Last month, Moody’s Corporation announced its intentions to acquire Cortera, a North American credit data supplier. According to the press release, the acquisition will expand its coverage of small and medium-sized companies, as well as extend its risk assessment capabilities. More from the release:
Cortera maintains one of the most comprehensive databases of credit information, featuring data and analytics on over 36 million companies. Cortera gathers data from thousands of sources, which it then enhances through artificial intelligence, and provides analytics, reports and monitoring services to help businesses make informed decisions about their counterparties… Our customers will be able to leverage Cortera’s extensive information on small businesses with Moody’s proprietary analytic tools to make better decisions.”
Cortera’s data will be added to Moody’s private company database, Orbis, and integrated into their know-your-customer, commercial lending, and supply chain solutions.
This acquisition is a good one for Moody’s and Cortera has, in my opinion, stood out differently from the other credit data providers. This is due to their philosophy of making their basic data easily accessible and affordable, and now with the community-centered approach it adopted, mostly free.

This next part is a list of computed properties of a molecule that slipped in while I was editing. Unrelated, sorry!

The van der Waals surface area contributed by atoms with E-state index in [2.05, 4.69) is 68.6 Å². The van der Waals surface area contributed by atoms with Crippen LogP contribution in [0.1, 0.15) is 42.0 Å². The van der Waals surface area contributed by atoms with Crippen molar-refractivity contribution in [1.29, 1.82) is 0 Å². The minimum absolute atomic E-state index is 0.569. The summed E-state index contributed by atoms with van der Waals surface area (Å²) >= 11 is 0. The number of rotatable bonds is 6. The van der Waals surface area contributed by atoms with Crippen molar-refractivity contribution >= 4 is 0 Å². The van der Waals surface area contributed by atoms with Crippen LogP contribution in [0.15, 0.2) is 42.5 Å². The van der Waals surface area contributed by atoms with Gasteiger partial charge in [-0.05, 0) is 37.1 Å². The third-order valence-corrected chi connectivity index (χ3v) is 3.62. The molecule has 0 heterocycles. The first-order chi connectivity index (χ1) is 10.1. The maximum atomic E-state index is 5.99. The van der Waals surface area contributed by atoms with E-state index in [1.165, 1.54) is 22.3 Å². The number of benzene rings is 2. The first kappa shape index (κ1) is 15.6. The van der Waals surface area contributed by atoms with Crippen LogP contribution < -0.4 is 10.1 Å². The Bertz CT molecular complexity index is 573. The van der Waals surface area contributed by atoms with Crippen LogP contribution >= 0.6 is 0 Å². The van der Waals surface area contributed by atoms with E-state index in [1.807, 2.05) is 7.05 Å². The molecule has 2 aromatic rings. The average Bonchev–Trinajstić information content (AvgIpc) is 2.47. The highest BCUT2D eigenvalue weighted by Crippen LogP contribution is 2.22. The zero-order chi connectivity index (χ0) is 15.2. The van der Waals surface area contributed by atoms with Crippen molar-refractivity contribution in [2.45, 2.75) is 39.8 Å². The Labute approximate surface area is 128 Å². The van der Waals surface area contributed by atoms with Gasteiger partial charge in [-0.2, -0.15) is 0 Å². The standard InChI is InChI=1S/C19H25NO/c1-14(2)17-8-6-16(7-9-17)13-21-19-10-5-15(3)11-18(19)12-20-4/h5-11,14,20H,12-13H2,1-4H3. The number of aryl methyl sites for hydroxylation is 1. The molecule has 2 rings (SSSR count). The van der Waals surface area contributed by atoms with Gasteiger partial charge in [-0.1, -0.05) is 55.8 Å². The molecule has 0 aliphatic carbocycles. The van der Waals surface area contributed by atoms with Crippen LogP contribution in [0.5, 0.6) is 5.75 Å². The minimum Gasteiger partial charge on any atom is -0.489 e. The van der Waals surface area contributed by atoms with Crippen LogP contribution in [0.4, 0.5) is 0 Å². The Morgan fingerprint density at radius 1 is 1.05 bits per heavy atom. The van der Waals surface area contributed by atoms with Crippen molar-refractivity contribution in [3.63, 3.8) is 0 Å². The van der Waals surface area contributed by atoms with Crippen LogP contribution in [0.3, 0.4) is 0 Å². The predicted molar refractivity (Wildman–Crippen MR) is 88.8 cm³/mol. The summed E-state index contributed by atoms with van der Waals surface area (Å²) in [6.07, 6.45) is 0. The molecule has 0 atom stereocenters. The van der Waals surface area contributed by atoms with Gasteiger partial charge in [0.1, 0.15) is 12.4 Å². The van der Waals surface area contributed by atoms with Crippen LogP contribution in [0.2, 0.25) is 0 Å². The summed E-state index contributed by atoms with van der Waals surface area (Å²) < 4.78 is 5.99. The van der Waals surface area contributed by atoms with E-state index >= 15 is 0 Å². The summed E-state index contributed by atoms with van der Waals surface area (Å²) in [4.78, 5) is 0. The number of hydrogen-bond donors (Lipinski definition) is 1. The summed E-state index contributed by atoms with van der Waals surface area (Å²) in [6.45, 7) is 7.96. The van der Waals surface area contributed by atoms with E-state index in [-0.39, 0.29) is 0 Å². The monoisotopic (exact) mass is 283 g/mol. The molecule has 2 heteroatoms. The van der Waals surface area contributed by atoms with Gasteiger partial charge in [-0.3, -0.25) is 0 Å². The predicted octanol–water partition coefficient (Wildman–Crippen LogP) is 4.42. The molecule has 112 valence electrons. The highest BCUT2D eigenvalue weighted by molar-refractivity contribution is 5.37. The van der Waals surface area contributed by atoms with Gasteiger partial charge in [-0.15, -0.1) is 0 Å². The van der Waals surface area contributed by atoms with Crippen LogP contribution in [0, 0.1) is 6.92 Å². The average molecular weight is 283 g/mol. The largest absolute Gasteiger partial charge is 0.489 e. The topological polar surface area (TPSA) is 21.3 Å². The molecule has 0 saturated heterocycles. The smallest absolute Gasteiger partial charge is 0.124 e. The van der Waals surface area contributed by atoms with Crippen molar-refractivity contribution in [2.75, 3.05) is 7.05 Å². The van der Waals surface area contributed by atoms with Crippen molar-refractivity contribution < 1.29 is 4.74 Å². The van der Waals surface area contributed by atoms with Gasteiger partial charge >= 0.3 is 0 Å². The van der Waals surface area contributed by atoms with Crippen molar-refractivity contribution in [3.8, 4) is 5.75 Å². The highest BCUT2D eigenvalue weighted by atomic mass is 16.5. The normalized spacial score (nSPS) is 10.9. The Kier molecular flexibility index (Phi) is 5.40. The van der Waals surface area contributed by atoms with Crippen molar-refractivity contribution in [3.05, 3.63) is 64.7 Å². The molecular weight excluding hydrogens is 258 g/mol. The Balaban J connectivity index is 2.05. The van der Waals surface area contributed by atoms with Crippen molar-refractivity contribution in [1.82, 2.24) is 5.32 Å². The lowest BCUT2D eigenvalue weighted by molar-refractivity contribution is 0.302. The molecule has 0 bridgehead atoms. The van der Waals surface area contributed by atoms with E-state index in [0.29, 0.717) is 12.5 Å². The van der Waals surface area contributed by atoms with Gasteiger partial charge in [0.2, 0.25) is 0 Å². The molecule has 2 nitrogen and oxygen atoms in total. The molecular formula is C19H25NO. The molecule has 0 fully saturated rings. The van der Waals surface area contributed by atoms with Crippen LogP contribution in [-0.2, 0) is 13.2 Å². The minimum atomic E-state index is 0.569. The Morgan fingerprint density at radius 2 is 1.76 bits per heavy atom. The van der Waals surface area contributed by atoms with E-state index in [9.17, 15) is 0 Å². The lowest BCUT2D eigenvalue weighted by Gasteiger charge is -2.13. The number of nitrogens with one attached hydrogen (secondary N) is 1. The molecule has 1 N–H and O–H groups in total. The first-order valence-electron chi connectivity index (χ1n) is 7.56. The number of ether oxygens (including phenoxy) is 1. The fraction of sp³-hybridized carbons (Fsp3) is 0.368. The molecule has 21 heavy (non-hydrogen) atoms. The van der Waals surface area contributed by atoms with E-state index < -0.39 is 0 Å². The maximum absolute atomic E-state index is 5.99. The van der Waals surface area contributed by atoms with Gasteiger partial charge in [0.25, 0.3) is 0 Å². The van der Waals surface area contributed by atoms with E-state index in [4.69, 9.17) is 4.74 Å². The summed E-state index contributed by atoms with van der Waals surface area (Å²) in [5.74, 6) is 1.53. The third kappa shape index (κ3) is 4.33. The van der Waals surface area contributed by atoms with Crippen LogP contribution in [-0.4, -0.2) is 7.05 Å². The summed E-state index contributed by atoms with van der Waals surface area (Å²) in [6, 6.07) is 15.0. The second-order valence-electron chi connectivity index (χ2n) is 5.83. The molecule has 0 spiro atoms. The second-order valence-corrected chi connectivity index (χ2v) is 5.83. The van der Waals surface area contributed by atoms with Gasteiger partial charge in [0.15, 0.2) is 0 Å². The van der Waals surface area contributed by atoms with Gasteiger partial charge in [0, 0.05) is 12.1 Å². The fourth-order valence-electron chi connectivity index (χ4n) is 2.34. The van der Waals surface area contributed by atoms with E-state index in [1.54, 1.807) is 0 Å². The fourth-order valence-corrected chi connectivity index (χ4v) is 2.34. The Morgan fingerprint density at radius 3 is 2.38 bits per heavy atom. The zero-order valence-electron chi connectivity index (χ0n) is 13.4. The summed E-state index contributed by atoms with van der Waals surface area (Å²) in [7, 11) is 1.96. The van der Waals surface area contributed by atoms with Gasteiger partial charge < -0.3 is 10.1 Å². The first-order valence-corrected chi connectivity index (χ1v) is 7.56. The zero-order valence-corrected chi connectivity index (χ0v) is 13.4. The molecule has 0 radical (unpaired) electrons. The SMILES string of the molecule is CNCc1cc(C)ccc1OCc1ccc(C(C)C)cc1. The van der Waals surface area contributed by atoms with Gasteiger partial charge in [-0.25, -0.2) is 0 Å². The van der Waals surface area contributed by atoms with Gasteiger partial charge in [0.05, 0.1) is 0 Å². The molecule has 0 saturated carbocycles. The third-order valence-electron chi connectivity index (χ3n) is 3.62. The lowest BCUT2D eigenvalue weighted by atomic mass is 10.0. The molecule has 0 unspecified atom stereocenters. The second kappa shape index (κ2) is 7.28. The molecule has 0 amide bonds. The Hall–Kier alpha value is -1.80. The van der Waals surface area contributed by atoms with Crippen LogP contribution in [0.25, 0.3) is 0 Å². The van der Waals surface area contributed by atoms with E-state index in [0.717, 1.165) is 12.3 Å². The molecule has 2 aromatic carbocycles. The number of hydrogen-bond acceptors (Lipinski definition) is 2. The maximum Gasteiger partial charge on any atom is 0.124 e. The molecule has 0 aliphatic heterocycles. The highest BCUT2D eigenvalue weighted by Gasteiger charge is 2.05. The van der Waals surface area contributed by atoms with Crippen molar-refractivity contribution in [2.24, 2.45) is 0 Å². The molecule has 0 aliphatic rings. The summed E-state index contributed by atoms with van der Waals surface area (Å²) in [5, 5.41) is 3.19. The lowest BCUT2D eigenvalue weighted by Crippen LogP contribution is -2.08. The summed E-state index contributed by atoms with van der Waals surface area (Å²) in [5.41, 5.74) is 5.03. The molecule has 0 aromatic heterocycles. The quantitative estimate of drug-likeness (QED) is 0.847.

Here is a brief review I wrote in 2014 entitled: “Cortera Credit Reports and Monitoring Service: Worth a Look”
Cortera credit reports are different. This company looks at business and company health by evaluating companies based on purchase behavior. In addition to payment behavior, Cortera looks at what a business buys and how that changes over time. “Cortera Pulse” is a monitoring and alerting service and the “B2B Insight Reports” are information reports ranging from “Flash” to “Deep Dive” reports. Pulse monitors for bankruptcies, tax liens, civil judgments, CPR score decline, purchase decline, news alerts, growth clues, and risk rating. The reports are visually appealing and easy to read. The credit reports can be purchased individually and are very reasonably priced. The Pulse subscription rate is also competitively priced.
Flash forward to the future, Cortera focuses on businesses with under 500 people and now provides insights across 45 supplier categories and down to the company level. The “community data” concept allows for companies to get free monitoring, data and analytics in return for contributing their own information.
In April, 2020, Cortera launched the COVID-19 Economic Tracker (CEIT), a free tool that shows how different sectors have been impacted the pandemic. The value of this tool is the comprehensive segment coverage, meaning the segments are surprisingly detailed. CEIT provides insights into the spending and payment behavior of businesses where you can filter the impacts via industry, geography, business size and various metrics, such as payment speed and average monthly spending per company.
It will be interesting to take another look when the acquisition is completed and to see the integration efforts of Cortera’s data. Hopefully it’s concept of community and ethos of making data more freely accessible remains.
Update note: Moody’s announced the completion of the acquisition on March 19.